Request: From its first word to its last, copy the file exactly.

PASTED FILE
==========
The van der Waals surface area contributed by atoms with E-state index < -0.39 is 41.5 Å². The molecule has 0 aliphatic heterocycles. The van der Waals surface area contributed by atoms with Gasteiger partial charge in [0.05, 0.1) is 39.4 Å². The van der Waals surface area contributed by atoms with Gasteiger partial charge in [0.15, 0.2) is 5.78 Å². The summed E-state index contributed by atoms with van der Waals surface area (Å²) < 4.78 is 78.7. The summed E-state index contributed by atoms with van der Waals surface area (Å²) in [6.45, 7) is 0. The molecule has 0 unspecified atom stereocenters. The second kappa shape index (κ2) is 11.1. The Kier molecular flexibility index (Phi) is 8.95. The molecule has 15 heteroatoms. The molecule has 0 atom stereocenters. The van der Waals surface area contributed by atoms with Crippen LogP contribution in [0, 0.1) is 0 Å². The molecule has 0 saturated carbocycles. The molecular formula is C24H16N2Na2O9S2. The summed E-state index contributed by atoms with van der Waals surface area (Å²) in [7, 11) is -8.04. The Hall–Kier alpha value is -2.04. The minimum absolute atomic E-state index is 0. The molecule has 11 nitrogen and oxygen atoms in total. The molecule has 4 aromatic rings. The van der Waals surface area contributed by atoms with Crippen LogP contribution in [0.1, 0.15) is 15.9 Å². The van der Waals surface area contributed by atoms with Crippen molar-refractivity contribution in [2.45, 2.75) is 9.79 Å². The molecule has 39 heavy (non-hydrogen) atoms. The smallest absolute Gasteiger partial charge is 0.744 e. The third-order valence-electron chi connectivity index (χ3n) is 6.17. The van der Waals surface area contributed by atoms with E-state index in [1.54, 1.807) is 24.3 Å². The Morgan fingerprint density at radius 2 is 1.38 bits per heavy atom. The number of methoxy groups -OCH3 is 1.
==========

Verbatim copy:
The van der Waals surface area contributed by atoms with E-state index < -0.39 is 41.5 Å². The molecule has 0 aliphatic heterocycles. The van der Waals surface area contributed by atoms with Gasteiger partial charge in [0.05, 0.1) is 39.4 Å². The van der Waals surface area contributed by atoms with Gasteiger partial charge in [0.15, 0.2) is 5.78 Å². The summed E-state index contributed by atoms with van der Waals surface area (Å²) < 4.78 is 78.7. The summed E-state index contributed by atoms with van der Waals surface area (Å²) in [6.45, 7) is 0. The molecule has 0 unspecified atom stereocenters. The second kappa shape index (κ2) is 11.1. The Kier molecular flexibility index (Phi) is 8.95. The molecule has 15 heteroatoms. The molecule has 0 atom stereocenters. The van der Waals surface area contributed by atoms with Crippen LogP contribution in [0, 0.1) is 0 Å². The molecule has 0 saturated carbocycles. The molecular formula is C24H16N2Na2O9S2. The summed E-state index contributed by atoms with van der Waals surface area (Å²) in [7, 11) is -8.04. The Hall–Kier alpha value is -2.04. The minimum absolute atomic E-state index is 0. The molecule has 11 nitrogen and oxygen atoms in total. The molecule has 4 aromatic rings. The van der Waals surface area contributed by atoms with Crippen LogP contribution in [0.1, 0.15) is 15.9 Å². The van der Waals surface area contributed by atoms with Crippen molar-refractivity contribution in [2.45, 2.75) is 9.79 Å². The molecule has 39 heavy (non-hydrogen) atoms. The smallest absolute Gasteiger partial charge is 0.744 e. The third-order valence-electron chi connectivity index (χ3n) is 6.17. The van der Waals surface area contributed by atoms with E-state index in [1.54, 1.807) is 24.3 Å². The Morgan fingerprint density at radius 2 is 1.38 bits per heavy atom. The number of methoxy groups -OCH3 is 1.